How to Save on Back to School Expenses
Have you ever reflected on how nice it would be if your child's school supply list were merely a Colonial-style lunch pail and a primer, both of which could be passed down from child to child? A lot of things have changed in American education over the last 150 years, none more than back-to-school shopping.
The thought that school expenses could soar to $500-1000 per child is staggering. Any sane parent knows it doesn't take $500 to get a child ready for 180 days of school. But do you send your child in off-brand clothes, skip buying the four required containers of disinfectant wipes, or follow what has become the cultural norm and break the bank?
Not every parent is spending and then overspending on school "necessities." The smart and savvy are staying within budget. You can save on back-to-school expenses.
The In-home Inventory
Before shopping, check out what you have at home. Look through last year's supplies. You likely have some binders, erasers, scissors, and a calculator. Utilizing your in-stock inventory is a basic practice of any successful business. You can do the same with your home.
Any time you're at an expo or fair, vendors will have office supplies promoting their cause. Businesses are eager to have you take their products into the community. You can save a few dollars and advertise in the process.
After checking out what's at home and collecting the freebies, you'll inevitably need to make some purchases. Kids really do write better with a new pencil and color better with new crayons: taking pride in new things has a real psychological impact. Enjoy making some purchases for your kids.
When is it smart to stock up? Answer: you know your family. Imagine this scenario. The list says three highlighters. You can buy a package of ten at a cheaper item-for-item price. At your house, will the extra items be saved for another child or for another year? Or, will the extras get absorbed into life and never make it to school? Match your purchases to your family's lifestyle.
Sometimes it is worth the extra money to go name brand. Your child's school supply list may request a specific brand of scissors or pencils. When you can, go with the brands the teacher requests. Seasoned teachers have watched students struggle with scissors that chew paper instead of cutting or with erasers that smear instead of erasing. Their request for a specific brand is probably intended to help students to succeed with minimal frustration. Some supplies also have a rough life. The plastic cover on the notebook and the backpack with secure straps may be worth it.
Parents use a variety of strategies to give their children some buying power and responsibility for back-to-school expenses. Parents recognize that purchasing every requested or demanded notebook, locker accessory, marker set, and pair of jeans is unwise and impractical.
- Mom and Dad provide what's on the list, plus a modest wardrobe and simple lunch foods. The student is responsible for any and all extras.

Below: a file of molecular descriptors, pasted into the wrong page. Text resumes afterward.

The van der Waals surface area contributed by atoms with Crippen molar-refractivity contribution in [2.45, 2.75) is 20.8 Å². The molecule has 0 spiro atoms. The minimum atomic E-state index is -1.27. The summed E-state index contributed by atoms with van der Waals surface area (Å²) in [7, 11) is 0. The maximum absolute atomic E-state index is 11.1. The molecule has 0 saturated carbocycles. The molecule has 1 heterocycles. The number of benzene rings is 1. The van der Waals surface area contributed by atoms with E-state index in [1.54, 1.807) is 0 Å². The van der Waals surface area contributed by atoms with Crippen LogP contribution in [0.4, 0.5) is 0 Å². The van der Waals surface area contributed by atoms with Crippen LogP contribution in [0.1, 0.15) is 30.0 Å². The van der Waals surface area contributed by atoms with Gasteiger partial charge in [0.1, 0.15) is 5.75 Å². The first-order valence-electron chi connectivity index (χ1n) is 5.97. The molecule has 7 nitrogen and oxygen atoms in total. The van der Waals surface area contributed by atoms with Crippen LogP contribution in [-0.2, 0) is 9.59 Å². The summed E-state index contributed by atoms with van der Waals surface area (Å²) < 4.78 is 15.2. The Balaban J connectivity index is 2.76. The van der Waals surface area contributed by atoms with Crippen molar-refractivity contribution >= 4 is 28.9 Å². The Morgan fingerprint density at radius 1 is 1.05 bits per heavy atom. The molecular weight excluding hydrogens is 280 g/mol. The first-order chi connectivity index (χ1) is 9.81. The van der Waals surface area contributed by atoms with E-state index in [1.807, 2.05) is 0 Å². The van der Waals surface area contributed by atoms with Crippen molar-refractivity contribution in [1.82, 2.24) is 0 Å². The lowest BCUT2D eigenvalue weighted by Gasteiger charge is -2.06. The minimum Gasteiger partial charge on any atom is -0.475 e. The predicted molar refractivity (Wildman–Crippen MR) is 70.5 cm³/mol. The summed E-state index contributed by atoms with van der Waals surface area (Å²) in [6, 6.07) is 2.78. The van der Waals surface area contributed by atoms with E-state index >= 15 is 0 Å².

- Parents give their child an allowance. Out of the allowance, the student can make decisions about which notebook, pencils, etc. to purchase.
- Under this strategy, the parent pays the price for the basic supplies. The student makes up the difference for the extras. For instance, a basic binder is $2. The student wants a flashier binder that costs $4.50. Parents pay the $2 and allow the student to pay the additional $2.50 toward the binder of choice.
- The parent sets a budget. Kids have freedom to shop for what they want within the set amount.
If you've been blessed with a master negotiator, you'll want the terms of the purchasing strategy spelled out very clearly before shelling out the first dime.
Timing is a tricky thing. Shop too early and you're bound to overspend. Shop too late and the supplies may sell out. Shop under pressure in a hurry, and you just put it all in the cart, swipe the credit card, and be done, and too weary to even care how much you just spent.
Experience will enable you to anticipate what your child will need throughout the year. Some businesses start running a back-to-school item or two in July. School supplies in grocery stores may hit clearance racks as early as September. Discount stores may hold out until late fall or even early summer to reduce prices. The parent who makes the right purchases throughout the year can save a bundle.
Nearly every retail establishment offers back-to-school savings. Read the circulars and pick up the sale items when you're at that retailer.
Tax-free holidays give buyers in some states a break from sales tax on select items. You'll need to find out whether your state offers this perk and read the fine print about the terms. Policies on the length of holiday and cost of purchases vary from state to state. Some states include large purchase such as computers; others limit purchase to around $20/item.
Save receipts for larger purchases such as calculators. You'll want to accommodate errors such as purchasing from an old list or buying the wrong item.
Network with friends or community organizations to co-op and share. Whether it's the super pack of graph paper of a musical instrument, look for ways you can be part of a community that looks out for each other and works together to meet kids' needs in sensible ways.
There's an old wedding mantra: "something old, something new, something borrowed, something blue". Applying that same principle to school preparation can save you time and hard-earned money. Maybe there's a bit of luck for the child who starts the year with a convergence of love and smarts packed in his bag.